Mon. Jul 26th, 2021

Florida Republican Sen. Marco Rubio warned that Cuban officials will likely encourage mass migration to the United States in response to ongoing street protests throughout Cuba calling for the end of the dictatorship.

Rubio, who is Cuban-American and the top Republican on the Senate committee responsible for Latin American affairs, said Cuban leader Miguel Díaz-Canel’s government will encourage an exodus, likely by boat, if it perceives the U.S. as backing political protesters.

“Regime in Cuba will now threaten that a rafter or Mariel style crisis ‘is inevitable’ if the U.S. doesn’t stop encouraging protests & return to Obama policy,” Rubio tweeted. “We must not cave to blackmail & [President Joe Biden] must warn them that encouraging mass migration will be considered a hostile action.”

History suggests that Rubio’s statement could come true.

In 1994, the last time Cuba saw anti-regime protests of this magnitude, the government under Fidel Castro opened maritime borders and around 35,000 men, women and children, attempted to leave the country mostly on makeshift rafts and boats not intended for ocean voyages.

Some of the balseros made it to South Florida and others died at sea. The majority were intercepted by the U.S. Coast Guard and ferried to the U.S. Navy base at Guantánamo Bay, Cuba. Eventually, most of the Cuban refugees were allowed to emigrate to the United States after Castro and then-President Bill Clinton agreed to the “wet-foot, dry-foot” policy and the U.S. agreed to issue 20,000 visas per year.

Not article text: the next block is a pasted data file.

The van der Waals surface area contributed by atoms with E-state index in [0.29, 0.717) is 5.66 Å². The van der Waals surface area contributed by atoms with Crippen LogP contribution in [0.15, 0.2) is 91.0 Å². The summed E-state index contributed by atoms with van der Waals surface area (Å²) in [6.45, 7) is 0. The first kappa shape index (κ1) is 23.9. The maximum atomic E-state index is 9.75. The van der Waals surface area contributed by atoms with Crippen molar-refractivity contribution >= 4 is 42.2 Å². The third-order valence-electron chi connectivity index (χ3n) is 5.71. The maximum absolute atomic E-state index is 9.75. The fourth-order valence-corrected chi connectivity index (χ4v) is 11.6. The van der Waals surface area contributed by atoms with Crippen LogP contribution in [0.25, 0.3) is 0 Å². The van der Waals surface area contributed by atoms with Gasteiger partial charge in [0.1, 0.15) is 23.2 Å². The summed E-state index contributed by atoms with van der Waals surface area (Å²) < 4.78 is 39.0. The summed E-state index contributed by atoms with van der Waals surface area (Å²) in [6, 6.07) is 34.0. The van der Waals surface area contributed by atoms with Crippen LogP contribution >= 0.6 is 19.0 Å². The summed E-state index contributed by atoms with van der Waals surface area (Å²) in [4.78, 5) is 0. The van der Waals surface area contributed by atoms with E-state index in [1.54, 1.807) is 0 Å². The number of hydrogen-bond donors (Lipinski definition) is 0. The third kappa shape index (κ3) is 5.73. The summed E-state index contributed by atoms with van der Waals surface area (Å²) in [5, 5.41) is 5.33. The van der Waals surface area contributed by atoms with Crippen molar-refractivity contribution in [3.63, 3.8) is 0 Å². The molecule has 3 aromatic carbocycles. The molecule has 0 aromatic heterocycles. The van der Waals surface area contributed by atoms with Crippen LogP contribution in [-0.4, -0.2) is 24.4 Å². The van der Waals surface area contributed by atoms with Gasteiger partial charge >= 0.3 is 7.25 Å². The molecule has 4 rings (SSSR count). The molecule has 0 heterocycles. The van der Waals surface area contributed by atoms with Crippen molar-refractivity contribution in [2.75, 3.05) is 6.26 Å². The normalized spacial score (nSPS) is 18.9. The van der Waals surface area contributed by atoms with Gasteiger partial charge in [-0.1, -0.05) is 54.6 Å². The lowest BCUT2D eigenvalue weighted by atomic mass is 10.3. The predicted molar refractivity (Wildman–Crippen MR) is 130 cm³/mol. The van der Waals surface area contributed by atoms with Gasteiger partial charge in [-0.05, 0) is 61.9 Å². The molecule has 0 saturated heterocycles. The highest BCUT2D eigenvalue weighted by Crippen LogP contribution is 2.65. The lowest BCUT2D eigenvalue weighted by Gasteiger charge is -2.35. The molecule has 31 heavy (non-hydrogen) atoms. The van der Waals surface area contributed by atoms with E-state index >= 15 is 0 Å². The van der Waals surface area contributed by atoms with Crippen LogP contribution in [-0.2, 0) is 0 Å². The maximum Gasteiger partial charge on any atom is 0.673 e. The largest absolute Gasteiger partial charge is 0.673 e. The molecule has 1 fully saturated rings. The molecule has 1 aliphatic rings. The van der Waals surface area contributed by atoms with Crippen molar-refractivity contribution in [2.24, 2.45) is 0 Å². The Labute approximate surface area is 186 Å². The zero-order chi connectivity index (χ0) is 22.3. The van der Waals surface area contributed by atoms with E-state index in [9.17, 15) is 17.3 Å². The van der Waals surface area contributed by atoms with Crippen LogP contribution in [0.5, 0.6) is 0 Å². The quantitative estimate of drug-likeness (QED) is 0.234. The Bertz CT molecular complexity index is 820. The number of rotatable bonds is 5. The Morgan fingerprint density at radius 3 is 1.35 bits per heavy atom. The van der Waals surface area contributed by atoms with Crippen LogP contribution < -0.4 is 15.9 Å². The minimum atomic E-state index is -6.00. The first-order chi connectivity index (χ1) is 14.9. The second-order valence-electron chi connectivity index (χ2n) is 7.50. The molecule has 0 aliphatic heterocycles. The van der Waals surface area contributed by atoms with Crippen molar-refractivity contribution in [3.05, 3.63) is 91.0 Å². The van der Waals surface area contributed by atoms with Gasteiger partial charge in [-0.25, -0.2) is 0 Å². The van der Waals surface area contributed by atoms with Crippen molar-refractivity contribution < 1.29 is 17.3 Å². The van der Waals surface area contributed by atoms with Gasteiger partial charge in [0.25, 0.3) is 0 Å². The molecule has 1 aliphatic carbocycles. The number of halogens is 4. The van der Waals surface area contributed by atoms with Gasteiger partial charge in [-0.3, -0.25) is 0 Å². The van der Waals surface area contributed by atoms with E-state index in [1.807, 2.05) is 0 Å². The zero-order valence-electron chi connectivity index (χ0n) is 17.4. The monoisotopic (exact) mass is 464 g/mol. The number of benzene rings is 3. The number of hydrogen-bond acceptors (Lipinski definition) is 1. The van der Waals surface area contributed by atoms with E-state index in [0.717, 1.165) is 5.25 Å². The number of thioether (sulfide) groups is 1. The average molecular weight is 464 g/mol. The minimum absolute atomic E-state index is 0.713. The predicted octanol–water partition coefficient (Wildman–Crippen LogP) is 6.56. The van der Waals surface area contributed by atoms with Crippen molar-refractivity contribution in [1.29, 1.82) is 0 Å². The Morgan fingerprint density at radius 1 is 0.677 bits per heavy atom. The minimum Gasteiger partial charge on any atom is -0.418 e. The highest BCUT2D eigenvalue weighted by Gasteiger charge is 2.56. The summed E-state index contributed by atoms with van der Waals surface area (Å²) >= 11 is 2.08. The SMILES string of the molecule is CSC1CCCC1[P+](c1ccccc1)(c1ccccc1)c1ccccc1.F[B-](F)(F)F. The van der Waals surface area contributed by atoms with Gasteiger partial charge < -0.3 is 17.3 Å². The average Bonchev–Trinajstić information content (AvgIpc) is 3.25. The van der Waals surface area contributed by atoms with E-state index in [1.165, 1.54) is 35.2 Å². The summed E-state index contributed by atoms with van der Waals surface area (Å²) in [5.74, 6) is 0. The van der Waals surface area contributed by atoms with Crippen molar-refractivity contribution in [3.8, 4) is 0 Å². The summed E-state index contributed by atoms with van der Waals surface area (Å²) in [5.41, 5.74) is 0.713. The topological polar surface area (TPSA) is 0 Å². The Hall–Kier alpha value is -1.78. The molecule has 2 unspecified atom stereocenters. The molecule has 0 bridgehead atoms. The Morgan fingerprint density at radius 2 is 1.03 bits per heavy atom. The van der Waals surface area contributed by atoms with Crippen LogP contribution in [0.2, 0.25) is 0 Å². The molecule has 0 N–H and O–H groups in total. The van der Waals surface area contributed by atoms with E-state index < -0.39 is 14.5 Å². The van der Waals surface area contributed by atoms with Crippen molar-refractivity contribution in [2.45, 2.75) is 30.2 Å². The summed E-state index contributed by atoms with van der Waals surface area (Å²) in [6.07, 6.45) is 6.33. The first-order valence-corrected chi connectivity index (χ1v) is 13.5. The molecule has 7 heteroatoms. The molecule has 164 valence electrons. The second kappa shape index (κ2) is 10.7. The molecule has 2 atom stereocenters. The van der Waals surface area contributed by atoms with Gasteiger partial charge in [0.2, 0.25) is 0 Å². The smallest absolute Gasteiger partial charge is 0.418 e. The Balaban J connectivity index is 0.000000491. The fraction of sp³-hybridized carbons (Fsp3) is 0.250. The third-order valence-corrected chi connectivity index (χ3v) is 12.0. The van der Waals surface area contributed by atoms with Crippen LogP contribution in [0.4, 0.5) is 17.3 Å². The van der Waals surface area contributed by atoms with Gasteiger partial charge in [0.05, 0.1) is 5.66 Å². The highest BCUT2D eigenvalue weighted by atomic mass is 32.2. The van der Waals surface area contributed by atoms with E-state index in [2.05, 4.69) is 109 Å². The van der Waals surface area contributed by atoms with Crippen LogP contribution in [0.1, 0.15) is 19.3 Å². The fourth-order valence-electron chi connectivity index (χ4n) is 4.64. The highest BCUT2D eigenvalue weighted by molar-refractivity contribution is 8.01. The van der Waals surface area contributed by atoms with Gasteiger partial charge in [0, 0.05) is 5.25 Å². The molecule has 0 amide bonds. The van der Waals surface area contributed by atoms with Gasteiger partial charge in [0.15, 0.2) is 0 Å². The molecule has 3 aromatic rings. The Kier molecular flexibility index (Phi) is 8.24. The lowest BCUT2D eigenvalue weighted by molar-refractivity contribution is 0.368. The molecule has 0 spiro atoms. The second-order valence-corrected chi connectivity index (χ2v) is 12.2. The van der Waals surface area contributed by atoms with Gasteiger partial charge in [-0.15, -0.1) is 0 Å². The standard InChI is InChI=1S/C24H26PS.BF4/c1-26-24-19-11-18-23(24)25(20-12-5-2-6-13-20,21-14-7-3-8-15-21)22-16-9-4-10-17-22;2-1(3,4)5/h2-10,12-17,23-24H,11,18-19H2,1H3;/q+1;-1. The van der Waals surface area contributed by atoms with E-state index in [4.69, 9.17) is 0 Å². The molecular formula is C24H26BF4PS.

The wet-foot, dry-foot policy was ended by President Barack Obama during his last week in office. And there’s an ongoing backlog for visas as processing at the U.S. Embassy in Havana remains suspended, in part due to mysterious sonic attacks on embassy personnel that led the U.S. government to remove most of them in 2017.

The largest exodus of Cuban refugees was the 1980 Mariel boatlift, when 125,000 Cubans left after Castro allowed anyone to leave who wished to do so.

Biden issued a statement Monday morning supporting the protests but did not directly address the possibility of mass migration.

“We stand with the Cuban people and their clarion call for freedom and relief from the tragic grip of the pandemic and from the decades of repression and economic suffering to which they have been subjected by Cuba’s authoritarian regime,” Biden said in a statement.

Rubio also said that military officials are threatening junior soldiers if they do not carry out orders to attack protesters. On Sunday, Diaz-Canel ordered supporters to fight protesters.

“The order to fight has been given — into the street, revolutionaries!” Diaz-Canel said in a public address.

In response, Rubio said soldiers have been threatened with the prospect of not gaining admittance to college.

“Reports that the communist regime in Cuba is threatening young members of the military,” Rubio tweeted. “They are being told they will be denied admission to a university after completing their mandatory military service if they do not follow orders to attack unarmed protesters.”

Alex Daugherty is the Washington correspondent for the Miami Herald, covering South Florida from the nation’s capital. Previously, he worked as the Washington correspondent for the Fort Worth Star-Telegram and for the Herald covering politics in Miami.